Many Indian startups and small businesses are running out of cash fast, a new survey shows

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  • According to a recent survey by LocalCircles which covered over 8,400 businesses, only 16% said that they have 3-6 months of cash left.
  • With revenues down to zero or running at minimal levels, startups have been cutting jobs, salaries to sail through the crisis. But that might not be enough.
  • The survey showed that even with Unlock 1.0 and businesses opening up across the country, businesses had little hope of recovery.
India’s startups and small, medium enterprises are struggling to survive from the coronavirus crisis. With revenues down to zero or running at minimal levels, startups have been cutting jobs, salaries to sail through the crisis. But that might not be enough.

Out of funds

According to a recent survey by LocalCircles which covered over 8400 businesses, only 16% said that they have 3-6 months of cash left, 30% said they have 1-3 months of case left, 12% said they have less than a month’s worth of cash left while 38% said they are out of funds already.

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Earlier, Vani Kola, MD of Kalaari Capital, in an interview with Business Insider, had warned about this happening. “The same rules won’t apply anymore. Earlier, we used to tell our portfolio companies to have a 12-month cash flow all the time. But companies may now see that as just a ‘six month buffer’,” she had said.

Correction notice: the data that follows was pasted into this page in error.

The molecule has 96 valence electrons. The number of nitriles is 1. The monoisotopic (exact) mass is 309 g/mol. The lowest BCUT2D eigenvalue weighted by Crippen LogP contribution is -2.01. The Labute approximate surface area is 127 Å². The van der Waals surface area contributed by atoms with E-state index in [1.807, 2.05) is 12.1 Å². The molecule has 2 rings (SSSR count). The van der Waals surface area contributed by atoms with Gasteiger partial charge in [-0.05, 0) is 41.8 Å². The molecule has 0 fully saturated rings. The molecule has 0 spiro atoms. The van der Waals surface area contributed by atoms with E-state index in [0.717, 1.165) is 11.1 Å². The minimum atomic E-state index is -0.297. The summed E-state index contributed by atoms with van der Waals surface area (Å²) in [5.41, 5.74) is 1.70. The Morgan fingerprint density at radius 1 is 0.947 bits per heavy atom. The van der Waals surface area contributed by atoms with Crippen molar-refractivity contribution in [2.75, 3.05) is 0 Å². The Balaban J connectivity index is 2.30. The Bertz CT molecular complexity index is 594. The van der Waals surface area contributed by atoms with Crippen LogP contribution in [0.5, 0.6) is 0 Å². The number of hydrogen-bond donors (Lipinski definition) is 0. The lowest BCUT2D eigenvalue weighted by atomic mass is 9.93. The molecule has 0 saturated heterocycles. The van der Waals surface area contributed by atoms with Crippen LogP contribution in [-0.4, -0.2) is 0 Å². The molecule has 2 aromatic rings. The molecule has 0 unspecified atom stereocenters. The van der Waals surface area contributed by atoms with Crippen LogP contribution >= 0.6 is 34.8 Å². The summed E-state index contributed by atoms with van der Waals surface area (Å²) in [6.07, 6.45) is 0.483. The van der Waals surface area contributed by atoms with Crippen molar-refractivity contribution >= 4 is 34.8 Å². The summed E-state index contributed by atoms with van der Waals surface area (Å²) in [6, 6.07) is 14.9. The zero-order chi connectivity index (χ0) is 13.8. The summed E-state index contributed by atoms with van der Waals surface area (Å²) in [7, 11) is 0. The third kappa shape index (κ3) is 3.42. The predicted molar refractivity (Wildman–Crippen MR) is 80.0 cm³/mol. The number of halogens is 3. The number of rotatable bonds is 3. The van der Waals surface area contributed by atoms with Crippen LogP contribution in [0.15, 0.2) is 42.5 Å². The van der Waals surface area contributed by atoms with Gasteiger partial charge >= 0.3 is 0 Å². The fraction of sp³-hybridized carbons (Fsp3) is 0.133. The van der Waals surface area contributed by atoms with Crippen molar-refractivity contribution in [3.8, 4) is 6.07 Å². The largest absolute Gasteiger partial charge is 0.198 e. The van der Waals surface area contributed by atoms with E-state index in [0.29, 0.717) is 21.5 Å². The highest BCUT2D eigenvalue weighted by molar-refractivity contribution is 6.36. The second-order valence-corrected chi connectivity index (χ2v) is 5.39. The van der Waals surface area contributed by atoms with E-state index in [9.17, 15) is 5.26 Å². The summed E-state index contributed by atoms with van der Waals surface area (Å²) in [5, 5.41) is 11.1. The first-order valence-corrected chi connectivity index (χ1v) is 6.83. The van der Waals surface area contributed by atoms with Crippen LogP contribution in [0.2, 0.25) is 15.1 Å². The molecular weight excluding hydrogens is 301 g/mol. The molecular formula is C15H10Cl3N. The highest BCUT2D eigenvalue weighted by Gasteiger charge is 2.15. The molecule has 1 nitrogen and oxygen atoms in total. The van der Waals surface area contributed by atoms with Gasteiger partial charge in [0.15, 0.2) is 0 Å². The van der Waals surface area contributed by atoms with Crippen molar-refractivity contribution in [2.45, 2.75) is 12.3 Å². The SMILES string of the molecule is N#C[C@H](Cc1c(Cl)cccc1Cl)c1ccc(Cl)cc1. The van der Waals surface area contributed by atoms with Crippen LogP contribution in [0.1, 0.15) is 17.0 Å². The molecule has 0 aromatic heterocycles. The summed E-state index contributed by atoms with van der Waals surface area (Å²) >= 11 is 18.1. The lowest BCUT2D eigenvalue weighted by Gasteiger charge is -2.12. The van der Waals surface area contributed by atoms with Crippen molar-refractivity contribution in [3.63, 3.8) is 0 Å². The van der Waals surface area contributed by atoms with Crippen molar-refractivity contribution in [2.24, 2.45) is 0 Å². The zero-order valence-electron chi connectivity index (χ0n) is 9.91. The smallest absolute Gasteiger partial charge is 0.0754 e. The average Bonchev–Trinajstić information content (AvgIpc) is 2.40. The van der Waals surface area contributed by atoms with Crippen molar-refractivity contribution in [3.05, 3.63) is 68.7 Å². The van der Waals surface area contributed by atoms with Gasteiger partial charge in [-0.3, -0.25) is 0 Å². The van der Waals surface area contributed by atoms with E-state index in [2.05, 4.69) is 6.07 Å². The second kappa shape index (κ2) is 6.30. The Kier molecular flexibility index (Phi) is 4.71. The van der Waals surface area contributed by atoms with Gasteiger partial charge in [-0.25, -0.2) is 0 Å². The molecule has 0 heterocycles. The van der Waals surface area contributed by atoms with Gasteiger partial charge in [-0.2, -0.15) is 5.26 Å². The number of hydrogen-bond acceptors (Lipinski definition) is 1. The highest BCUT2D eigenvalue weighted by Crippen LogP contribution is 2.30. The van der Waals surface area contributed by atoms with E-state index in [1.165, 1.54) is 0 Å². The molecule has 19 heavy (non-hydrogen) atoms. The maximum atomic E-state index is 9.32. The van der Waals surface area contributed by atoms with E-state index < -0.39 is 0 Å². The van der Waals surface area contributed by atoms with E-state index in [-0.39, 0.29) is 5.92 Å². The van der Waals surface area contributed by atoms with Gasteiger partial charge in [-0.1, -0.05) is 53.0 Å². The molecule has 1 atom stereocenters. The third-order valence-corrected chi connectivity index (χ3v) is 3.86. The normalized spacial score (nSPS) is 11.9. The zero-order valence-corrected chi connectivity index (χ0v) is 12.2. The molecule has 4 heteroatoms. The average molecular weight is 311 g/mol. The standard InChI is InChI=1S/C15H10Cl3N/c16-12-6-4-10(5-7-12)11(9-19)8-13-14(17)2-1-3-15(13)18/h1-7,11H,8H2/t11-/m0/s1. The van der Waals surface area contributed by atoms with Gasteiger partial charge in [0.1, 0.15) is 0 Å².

An 80% cut in marketing and operational costs has not eased the cash crunch.

Uncertainty runs high

The survey showed that even with Unlock 1.0 and businesses opening up across the country, businesses had little hope of recovery. “35% saw growth while 35% said they would be scaling down. 14% said they see their business getting shut down while 16% said they were quite unsure of the future,” said the survey.
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However, the spirits are definitely higher than what it was in April. “The comparison between April and June 2020, shows that the percentage of startups & SMEs seeing growth in the next 6 months has risen from 13% to 35%, indicating that some startups have found new revenue streams or markets and therefore 35% now see growth,” said the survey.

To garner revenue, several startups and businesses have piloted to survive. MakeMyTrip, the leading travel aggregator, entered the food delivery business, retailers like BIBA, who were known for their ethnic wear, have begun selling sleepwear and loungewear whereas Ab InBev (the company behind Budweiser) has ventured into fashion retail for additional income. Meanwhile, ride hailing giant Uber is now betting on grocery and packages delivery in India through its new venture – Uber Connect.

Startups had been hopeful of a silver lining from the government which came through for MSMEs.
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And even though the government announced a ₹ 3 lakh crore emergency credit line to the MSME, most startups registered as MSMEs will not be able to avail the loan. “This is because a startup needs to have existing debt/loans on their books to qualify, but most startups usually opt for VC funding, which makes them ineligible for this government scheme,” said the report.

Here’s where the need for more India-specific funds arise. “We have to create Indian VC (venture capital) firms. We have to create Indian funds that are billion dollars or ten billion dollars. The wealth is there, you know, whatever data we have shows that you know, maybe two trillion to three trillion dollars of wealth is there in private hands in India. So some of that has to actually flow into this ecosystem,” believes Infosys co-founder Kris Gopalakrishnan.


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